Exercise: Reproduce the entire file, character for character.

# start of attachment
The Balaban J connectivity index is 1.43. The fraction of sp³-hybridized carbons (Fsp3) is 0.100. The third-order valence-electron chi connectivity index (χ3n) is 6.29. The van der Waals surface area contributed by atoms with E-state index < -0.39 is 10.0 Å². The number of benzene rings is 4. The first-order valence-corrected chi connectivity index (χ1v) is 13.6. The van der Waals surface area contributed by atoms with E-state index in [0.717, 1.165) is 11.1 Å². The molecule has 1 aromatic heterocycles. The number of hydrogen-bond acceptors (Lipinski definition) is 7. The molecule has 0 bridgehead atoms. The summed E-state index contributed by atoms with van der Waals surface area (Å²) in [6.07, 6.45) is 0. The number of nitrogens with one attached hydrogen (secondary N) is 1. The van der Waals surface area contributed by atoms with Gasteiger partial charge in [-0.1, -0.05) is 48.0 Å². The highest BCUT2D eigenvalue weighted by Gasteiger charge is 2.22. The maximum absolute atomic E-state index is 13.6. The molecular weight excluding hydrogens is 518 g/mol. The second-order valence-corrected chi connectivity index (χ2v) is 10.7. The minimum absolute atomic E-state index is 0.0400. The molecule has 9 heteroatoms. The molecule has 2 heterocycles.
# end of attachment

The Balaban J connectivity index is 1.43. The fraction of sp³-hybridized carbons (Fsp3) is 0.100. The third-order valence-electron chi connectivity index (χ3n) is 6.29. The van der Waals surface area contributed by atoms with E-state index < -0.39 is 10.0 Å². The number of benzene rings is 4. The first-order valence-corrected chi connectivity index (χ1v) is 13.6. The van der Waals surface area contributed by atoms with E-state index in [0.717, 1.165) is 11.1 Å². The molecule has 1 aromatic heterocycles. The number of hydrogen-bond acceptors (Lipinski definition) is 7. The molecule has 0 bridgehead atoms. The summed E-state index contributed by atoms with van der Waals surface area (Å²) in [6.07, 6.45) is 0. The number of nitrogens with one attached hydrogen (secondary N) is 1. The van der Waals surface area contributed by atoms with Gasteiger partial charge in [-0.1, -0.05) is 48.0 Å². The highest BCUT2D eigenvalue weighted by Gasteiger charge is 2.22. The maximum absolute atomic E-state index is 13.6. The molecular weight excluding hydrogens is 518 g/mol. The second-order valence-corrected chi connectivity index (χ2v) is 10.7. The minimum absolute atomic E-state index is 0.0400. The molecule has 9 heteroatoms. The molecule has 2 heterocycles.